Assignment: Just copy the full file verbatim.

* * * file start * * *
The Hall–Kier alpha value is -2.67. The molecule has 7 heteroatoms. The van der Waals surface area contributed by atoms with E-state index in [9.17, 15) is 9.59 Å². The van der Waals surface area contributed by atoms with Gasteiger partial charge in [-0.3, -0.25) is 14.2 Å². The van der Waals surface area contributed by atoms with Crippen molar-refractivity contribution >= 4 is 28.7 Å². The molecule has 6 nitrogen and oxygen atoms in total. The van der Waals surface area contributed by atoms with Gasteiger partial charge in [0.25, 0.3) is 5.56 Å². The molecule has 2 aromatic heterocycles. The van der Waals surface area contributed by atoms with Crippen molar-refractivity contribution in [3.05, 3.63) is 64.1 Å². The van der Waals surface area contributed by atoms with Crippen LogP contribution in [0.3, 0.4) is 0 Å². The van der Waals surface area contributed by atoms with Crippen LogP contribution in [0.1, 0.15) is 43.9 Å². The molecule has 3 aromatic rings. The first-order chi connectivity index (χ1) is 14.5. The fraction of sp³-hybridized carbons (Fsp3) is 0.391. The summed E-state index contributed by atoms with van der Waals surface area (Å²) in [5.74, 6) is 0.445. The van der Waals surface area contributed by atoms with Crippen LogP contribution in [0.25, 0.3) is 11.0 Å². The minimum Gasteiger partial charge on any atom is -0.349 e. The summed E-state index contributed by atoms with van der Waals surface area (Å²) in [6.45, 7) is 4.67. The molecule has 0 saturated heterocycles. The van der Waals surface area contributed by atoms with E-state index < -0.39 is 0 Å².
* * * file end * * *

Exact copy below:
The Hall–Kier alpha value is -2.67. The molecule has 7 heteroatoms. The van der Waals surface area contributed by atoms with E-state index in [9.17, 15) is 9.59 Å². The van der Waals surface area contributed by atoms with Gasteiger partial charge in [-0.3, -0.25) is 14.2 Å². The van der Waals surface area contributed by atoms with Crippen molar-refractivity contribution >= 4 is 28.7 Å². The molecule has 6 nitrogen and oxygen atoms in total. The van der Waals surface area contributed by atoms with Gasteiger partial charge in [0.25, 0.3) is 5.56 Å². The molecule has 2 aromatic heterocycles. The van der Waals surface area contributed by atoms with Crippen molar-refractivity contribution in [3.05, 3.63) is 64.1 Å². The van der Waals surface area contributed by atoms with Crippen LogP contribution in [0.3, 0.4) is 0 Å². The van der Waals surface area contributed by atoms with Crippen LogP contribution in [0.1, 0.15) is 43.9 Å². The molecule has 3 aromatic rings. The first-order chi connectivity index (χ1) is 14.5. The fraction of sp³-hybridized carbons (Fsp3) is 0.391. The summed E-state index contributed by atoms with van der Waals surface area (Å²) in [5.74, 6) is 0.445. The van der Waals surface area contributed by atoms with Crippen LogP contribution in [0.25, 0.3) is 11.0 Å². The minimum Gasteiger partial charge on any atom is -0.349 e. The summed E-state index contributed by atoms with van der Waals surface area (Å²) in [6.45, 7) is 4.67. The molecule has 0 saturated heterocycles. The van der Waals surface area contributed by atoms with E-state index < -0.39 is 0 Å².